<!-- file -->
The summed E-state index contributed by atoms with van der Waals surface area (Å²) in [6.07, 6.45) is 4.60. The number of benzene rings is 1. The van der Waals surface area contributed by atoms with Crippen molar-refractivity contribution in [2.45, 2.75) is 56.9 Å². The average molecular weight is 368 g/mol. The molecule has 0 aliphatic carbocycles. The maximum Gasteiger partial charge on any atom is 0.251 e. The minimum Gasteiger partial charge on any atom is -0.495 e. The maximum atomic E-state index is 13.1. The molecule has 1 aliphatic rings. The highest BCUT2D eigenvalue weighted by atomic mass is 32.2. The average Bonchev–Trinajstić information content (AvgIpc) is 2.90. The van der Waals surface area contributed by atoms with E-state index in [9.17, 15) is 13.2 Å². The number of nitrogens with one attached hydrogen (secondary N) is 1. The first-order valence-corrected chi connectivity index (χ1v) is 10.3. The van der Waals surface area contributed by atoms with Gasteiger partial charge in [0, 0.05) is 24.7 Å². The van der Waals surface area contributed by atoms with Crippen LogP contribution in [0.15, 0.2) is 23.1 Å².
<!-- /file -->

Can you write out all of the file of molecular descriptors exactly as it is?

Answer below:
The summed E-state index contributed by atoms with van der Waals surface area (Å²) in [6.07, 6.45) is 4.60. The number of benzene rings is 1. The van der Waals surface area contributed by atoms with Crippen molar-refractivity contribution in [2.45, 2.75) is 56.9 Å². The average molecular weight is 368 g/mol. The molecule has 0 aliphatic carbocycles. The maximum Gasteiger partial charge on any atom is 0.251 e. The minimum Gasteiger partial charge on any atom is -0.495 e. The maximum atomic E-state index is 13.1. The molecule has 1 aliphatic rings. The highest BCUT2D eigenvalue weighted by atomic mass is 32.2. The average Bonchev–Trinajstić information content (AvgIpc) is 2.90. The van der Waals surface area contributed by atoms with E-state index in [9.17, 15) is 13.2 Å². The number of nitrogens with one attached hydrogen (secondary N) is 1. The first-order valence-corrected chi connectivity index (χ1v) is 10.3. The van der Waals surface area contributed by atoms with Gasteiger partial charge in [0, 0.05) is 24.7 Å². The van der Waals surface area contributed by atoms with Crippen LogP contribution in [0.15, 0.2) is 23.1 Å².